Saturday, October 23, 2010

Visiting Tubusereia Village

They have been talking about how much they missed Pan Mee. After failing twice for two Sundays, because we arrived past 10:10 am the first time and 9:30 am the second time, we decided to go by 8:30 am this Sunday to Ang's Restaurant. This time, we were early enough.

By 10:00 am, we were done with Ang's Restaurant. Lunch will be at City Point Restaurant, run by Chinese, which we were told has the best dumpling and fieriest chilli sauce in Port Moresby by a Sichuanese Chinese friend.

In the meantime, we have too much time to kill. We were cruising around the town, taking in the scenery from the hills when my friend, at the helm of my car, asked me whether I wanted to visit the home of one of his employees. I was hesitant, thinking of the imminent danger at the settlement where most of the "raskols"  (robbery gangs) are mostly based. He kept driving to God-knows-where and telling me how friendly the villagers were at his employee's village. Since he did not turn back but kept driving towards the destination, I kept quiet and let him had his way. The drive seemed endless, passing the junction to Loloata. Forty minutes later, we were at Tubusereia Village.

We had given the excuse that we would like to have fresh coconut juice for coming, and so on arrival, we were greeted by the employee, his pop and mum and his brother. We were offered the fresh coconut drink. We chatted for over an hour before deciding to take our leave. Unfortunately, while chatting with the family members of the employee, I totally forgot about taking photos of his family and the scenery at the village.

These were what I learnt:

- this is a Hiri Motu village, built along the coast. Hiri Motu is a Melanesian people
- this village has been in existence for hundreds of years.
- in the past, the people build their homes on stilts along the sea shore.
- with the expanding population, the people are now building their homes further inland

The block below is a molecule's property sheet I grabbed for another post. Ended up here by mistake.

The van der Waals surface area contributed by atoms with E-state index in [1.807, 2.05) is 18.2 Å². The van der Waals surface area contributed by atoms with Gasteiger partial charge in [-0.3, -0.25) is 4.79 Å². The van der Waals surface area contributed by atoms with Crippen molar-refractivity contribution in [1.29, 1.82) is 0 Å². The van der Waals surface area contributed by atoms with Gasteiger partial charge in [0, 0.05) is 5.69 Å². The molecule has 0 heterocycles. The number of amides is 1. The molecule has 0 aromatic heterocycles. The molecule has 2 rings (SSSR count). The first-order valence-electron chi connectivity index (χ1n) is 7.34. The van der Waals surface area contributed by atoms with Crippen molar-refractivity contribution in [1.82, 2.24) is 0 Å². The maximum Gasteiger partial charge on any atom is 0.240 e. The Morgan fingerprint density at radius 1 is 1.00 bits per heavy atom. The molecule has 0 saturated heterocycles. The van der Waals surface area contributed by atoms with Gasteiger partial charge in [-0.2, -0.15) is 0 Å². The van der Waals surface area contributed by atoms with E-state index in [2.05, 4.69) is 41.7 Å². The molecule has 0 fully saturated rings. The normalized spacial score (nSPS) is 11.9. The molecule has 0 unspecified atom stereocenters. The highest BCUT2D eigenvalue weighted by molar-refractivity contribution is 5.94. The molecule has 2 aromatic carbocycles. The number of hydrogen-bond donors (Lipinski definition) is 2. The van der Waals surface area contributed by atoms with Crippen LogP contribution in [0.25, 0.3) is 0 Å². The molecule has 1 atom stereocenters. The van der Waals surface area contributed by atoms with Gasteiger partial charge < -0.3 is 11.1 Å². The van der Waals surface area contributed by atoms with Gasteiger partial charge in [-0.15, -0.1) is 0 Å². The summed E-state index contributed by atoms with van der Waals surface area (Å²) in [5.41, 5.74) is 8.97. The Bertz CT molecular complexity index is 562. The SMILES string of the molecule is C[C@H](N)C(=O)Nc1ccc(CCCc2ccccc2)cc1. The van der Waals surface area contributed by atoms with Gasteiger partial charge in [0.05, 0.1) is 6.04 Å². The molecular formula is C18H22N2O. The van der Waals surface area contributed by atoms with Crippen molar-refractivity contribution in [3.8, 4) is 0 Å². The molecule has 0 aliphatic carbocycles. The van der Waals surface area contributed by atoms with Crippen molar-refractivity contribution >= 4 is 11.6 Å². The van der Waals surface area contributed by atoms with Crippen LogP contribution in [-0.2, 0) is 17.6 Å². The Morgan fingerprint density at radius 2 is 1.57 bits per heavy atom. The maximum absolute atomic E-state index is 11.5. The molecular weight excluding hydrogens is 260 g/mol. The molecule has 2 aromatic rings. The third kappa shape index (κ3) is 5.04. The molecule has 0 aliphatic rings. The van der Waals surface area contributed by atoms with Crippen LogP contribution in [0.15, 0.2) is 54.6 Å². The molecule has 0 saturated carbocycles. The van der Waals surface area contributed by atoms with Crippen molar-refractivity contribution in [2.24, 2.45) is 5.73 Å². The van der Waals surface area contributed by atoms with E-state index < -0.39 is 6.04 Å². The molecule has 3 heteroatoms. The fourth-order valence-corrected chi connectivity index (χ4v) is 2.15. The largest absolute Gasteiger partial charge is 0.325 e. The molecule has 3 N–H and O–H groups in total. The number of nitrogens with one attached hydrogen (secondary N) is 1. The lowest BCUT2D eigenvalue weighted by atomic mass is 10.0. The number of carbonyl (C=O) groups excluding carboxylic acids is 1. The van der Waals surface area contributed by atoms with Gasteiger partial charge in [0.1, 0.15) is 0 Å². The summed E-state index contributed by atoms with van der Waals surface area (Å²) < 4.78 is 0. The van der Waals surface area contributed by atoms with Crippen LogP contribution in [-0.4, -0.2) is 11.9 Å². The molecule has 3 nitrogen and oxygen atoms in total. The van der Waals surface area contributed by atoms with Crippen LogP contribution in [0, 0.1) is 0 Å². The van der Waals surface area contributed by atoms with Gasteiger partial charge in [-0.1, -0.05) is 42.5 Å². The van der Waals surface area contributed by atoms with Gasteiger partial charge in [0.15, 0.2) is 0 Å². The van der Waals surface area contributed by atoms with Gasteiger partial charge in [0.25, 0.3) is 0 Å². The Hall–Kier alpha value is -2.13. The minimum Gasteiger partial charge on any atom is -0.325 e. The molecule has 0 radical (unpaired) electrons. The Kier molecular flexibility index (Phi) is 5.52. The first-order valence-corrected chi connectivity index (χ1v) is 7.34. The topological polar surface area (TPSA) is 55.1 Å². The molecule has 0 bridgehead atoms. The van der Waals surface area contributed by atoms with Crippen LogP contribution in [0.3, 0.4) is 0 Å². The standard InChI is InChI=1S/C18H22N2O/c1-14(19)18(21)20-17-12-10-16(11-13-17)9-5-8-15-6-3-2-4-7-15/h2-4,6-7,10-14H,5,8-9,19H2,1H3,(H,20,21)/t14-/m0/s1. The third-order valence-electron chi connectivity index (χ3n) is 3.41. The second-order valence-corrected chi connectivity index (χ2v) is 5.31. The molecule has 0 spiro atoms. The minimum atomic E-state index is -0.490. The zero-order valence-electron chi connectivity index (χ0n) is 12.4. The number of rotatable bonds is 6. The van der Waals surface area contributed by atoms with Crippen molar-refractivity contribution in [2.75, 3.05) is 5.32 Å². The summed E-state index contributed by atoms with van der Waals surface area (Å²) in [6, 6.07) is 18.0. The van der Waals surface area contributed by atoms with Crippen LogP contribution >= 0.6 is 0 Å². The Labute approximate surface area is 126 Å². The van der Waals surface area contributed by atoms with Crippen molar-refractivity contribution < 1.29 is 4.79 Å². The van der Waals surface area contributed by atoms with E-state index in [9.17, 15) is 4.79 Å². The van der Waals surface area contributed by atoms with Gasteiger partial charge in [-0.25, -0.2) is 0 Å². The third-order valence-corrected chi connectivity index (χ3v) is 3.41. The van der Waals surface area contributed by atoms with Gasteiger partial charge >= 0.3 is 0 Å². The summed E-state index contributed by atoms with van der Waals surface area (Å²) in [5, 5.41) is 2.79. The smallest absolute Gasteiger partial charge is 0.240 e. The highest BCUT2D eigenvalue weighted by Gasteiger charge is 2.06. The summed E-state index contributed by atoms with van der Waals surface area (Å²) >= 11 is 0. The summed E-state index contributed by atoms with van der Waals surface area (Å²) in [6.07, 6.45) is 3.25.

- the son will build his own house, if he can afford it, once he marry and move out from the family home.
- from the jetty of Loloata Resort, you can see the lights at the village at night
(The village inland is very much like a Malay kampung. The house is build on stilts, with coconut and fruit trees planted around the house.)

Economic Activity
- the main economic activities are subsistence farming (and fishing for those living on the shore). The main crops are yam, banana, coconut and this family does not sell what they gather
- coconut is still given away as bride price
- no cash crops are planted. You can't buy anything from them. They give you what they plant ... and they gave us some yam and coconut to be taken home.
- the family farm is about ten kilometres away, and they either take four-wheel drive or walk to the farm
- family members take turn going to the farm. In this family, the father goes on Sunday and the son on Tuesday and Thursday.
- children nowadays are "long long" (crazy), stealing from others who plant and nurture the crops.

- There is electricity but no piped water. In the past, there was a water pump to pump underground water to the village but since three years ago, it has broken down. Now, the people has to buy fresh water.


  1. I Love My Home... Missing U Tubsy Vil.

  2. having my holiday but soooo happy to see photos of my home sweet home
    carmel RakaNou

  3. Miss my home sweet home,,,,wish mi stap klostu lo ples....

  4. EGU HANUA...Tai ese eme abigu:(:(missing home badly...xoxox

  5. My village,my home,my hope,my ambition,my love...

  6. Home is where the heart is... thanks for the lovely